On Election Night, the more centrist progressives all racked up large vote margins, potentially signaling a significant change in Seattle politics and city government.
But, as expected, these margins shrunk considerably as later votes were counted.
Despite the narrow margins of victory, the sweep of Harrell, Davison, and Nelson represents a clear mandate for change. In addition, Harrell’s margin was the widest of any contested mayoral election in the past 20 years.
But what explains the late surge of very progressive votes? Age.
The late votes were cast by younger voters, many of whom review The Stranger endorsements before filling out their ballots. King County Elections received the largest batch of votes after November 1st – and that group had the youngest median age.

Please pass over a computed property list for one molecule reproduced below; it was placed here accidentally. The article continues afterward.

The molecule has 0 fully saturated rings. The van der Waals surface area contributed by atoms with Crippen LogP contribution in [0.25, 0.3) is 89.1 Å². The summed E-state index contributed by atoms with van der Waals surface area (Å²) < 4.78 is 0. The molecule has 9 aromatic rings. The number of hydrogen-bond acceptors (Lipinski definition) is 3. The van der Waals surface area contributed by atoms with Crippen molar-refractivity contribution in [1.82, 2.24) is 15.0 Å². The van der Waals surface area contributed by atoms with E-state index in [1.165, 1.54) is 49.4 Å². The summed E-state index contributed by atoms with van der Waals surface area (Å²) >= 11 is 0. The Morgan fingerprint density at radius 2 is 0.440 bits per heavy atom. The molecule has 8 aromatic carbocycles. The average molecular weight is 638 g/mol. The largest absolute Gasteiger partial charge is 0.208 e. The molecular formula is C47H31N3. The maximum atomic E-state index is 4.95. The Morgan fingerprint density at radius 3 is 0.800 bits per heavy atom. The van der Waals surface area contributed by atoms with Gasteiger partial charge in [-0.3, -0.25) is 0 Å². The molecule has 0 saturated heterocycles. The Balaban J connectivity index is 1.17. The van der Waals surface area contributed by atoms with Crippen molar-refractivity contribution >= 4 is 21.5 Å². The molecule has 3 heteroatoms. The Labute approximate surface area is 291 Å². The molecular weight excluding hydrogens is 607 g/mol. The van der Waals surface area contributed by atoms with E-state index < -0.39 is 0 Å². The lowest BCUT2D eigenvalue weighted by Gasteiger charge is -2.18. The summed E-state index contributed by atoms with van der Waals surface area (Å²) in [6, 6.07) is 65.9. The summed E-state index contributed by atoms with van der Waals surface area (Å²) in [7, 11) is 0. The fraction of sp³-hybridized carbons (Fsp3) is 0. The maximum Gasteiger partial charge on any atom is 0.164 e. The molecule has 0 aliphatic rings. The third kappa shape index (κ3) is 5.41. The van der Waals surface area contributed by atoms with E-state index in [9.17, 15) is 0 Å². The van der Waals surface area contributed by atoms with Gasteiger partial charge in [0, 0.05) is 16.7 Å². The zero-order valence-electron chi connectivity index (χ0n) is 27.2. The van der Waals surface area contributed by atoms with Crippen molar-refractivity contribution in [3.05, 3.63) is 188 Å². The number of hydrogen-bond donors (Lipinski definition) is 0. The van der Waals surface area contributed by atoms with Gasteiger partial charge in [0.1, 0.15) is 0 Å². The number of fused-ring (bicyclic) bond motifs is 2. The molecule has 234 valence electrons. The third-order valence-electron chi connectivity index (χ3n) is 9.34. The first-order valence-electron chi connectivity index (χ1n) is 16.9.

Overall turnout in Seattle was 54%, but older voters (65 and older) cast their ballots in much higher numbers (almost 75%) than voters 18-24 (about 33%) and 25-34 (42%.)
This turnout differential was critical to Harrell and the other centrists. Despite their much higher turnout, voters 65 and older cast only 8,800 more votes than the 25-34 group (63,000 compared to 54,200.)